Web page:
“This short film explores cannibalism in an understated way; a concept not new to the people of Lesotho,” according to the maker of Grapefruit, Maseru-born Ts’episo Mahase, who makes her debut as director.
Released a few weeks ago, “The film is a tale of Basotho lovers who share a connection that is rooted in a complicated fetishisation of food consumption,” according to the movie’s Facebook page.
In a social media post — quoting ‘Cannibals as ancestral graves‘ — the filmmakers write, “Cannibalism… Lesotho’s elephant in the room. We’ve heard of Tselane le Limo being repeated constantly, probably the most recognisable folktale among the Basotho people.”
According to the Archival Platform, “Accounts of cannibalism associated with the effects of the Mfecane/Lifaquane in pre-colonial Lesotho have constituted a part of the narrative of the history of the making of Lesotho. The stories of cannibalism still exist in literary works, oral stories, history texts and casual conversations.”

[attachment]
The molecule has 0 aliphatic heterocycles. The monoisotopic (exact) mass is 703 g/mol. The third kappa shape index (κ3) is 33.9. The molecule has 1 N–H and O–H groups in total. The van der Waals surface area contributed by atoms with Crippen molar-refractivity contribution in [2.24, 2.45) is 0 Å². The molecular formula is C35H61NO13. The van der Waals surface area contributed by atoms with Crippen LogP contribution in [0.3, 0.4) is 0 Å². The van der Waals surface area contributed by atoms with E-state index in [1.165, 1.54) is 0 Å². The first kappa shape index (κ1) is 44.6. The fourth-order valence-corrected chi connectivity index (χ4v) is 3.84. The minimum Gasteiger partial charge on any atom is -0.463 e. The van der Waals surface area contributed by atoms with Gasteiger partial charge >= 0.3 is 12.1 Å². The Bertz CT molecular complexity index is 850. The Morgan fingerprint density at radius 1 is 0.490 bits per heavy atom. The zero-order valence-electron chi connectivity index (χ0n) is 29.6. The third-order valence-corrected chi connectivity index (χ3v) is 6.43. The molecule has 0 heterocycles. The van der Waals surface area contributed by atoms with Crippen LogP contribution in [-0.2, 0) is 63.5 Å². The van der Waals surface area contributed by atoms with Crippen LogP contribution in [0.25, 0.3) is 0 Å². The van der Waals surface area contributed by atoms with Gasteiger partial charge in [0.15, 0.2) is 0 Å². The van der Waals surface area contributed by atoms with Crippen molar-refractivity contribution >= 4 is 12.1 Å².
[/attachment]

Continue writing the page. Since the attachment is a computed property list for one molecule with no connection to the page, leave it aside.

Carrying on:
“We are Basotho and understand who we are,” the filmmaker — who studied film at Afda and City Varsity — says in the Lesotho Times. “But we seem to lack confidence when it comes to telling our own stories and prefer celebrating foreign stories.”
Shot in the mountainous, landlocked country, the cast are from Lesotho and features Ramosoeu Lesoli as Molise and Mpho Sephelane (who is also a photographer) as Neo, with cinematography by Yanga Ngam.
Filmed in a village called Phamong in the Mohale’s Hoek district, which, according to Ts’episo, most people have never heard about “but it offers really scenic locations”.